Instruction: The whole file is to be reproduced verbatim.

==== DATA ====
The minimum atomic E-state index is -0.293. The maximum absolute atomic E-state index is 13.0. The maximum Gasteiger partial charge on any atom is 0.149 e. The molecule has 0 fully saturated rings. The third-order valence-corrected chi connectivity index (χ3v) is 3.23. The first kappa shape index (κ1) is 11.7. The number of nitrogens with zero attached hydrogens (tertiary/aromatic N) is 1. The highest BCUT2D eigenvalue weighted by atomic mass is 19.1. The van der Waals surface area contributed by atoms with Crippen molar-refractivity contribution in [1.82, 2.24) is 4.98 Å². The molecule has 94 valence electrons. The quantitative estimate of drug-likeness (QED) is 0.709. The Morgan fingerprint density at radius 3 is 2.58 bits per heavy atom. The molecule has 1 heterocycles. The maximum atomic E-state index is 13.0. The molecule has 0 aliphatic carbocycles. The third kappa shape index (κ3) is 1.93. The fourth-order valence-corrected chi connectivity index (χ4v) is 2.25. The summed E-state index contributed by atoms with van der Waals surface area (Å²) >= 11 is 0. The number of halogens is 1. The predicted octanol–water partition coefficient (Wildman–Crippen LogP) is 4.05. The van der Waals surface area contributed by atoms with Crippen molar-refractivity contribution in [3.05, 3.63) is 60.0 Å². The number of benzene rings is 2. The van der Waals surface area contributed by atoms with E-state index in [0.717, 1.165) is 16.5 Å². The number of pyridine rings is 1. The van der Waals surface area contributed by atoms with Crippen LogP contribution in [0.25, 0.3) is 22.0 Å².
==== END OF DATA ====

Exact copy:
The minimum atomic E-state index is -0.293. The maximum absolute atomic E-state index is 13.0. The maximum Gasteiger partial charge on any atom is 0.149 e. The molecule has 0 fully saturated rings. The third-order valence-corrected chi connectivity index (χ3v) is 3.23. The first kappa shape index (κ1) is 11.7. The number of nitrogens with zero attached hydrogens (tertiary/aromatic N) is 1. The highest BCUT2D eigenvalue weighted by atomic mass is 19.1. The van der Waals surface area contributed by atoms with Crippen molar-refractivity contribution in [1.82, 2.24) is 4.98 Å². The molecule has 94 valence electrons. The quantitative estimate of drug-likeness (QED) is 0.709. The Morgan fingerprint density at radius 3 is 2.58 bits per heavy atom. The molecule has 1 heterocycles. The maximum atomic E-state index is 13.0. The molecule has 0 aliphatic carbocycles. The third kappa shape index (κ3) is 1.93. The fourth-order valence-corrected chi connectivity index (χ4v) is 2.25. The summed E-state index contributed by atoms with van der Waals surface area (Å²) >= 11 is 0. The number of halogens is 1. The predicted octanol–water partition coefficient (Wildman–Crippen LogP) is 4.05. The van der Waals surface area contributed by atoms with Crippen molar-refractivity contribution in [3.05, 3.63) is 60.0 Å². The number of benzene rings is 2. The van der Waals surface area contributed by atoms with E-state index in [0.717, 1.165) is 16.5 Å². The number of pyridine rings is 1. The van der Waals surface area contributed by atoms with Crippen LogP contribution in [0.25, 0.3) is 22.0 Å².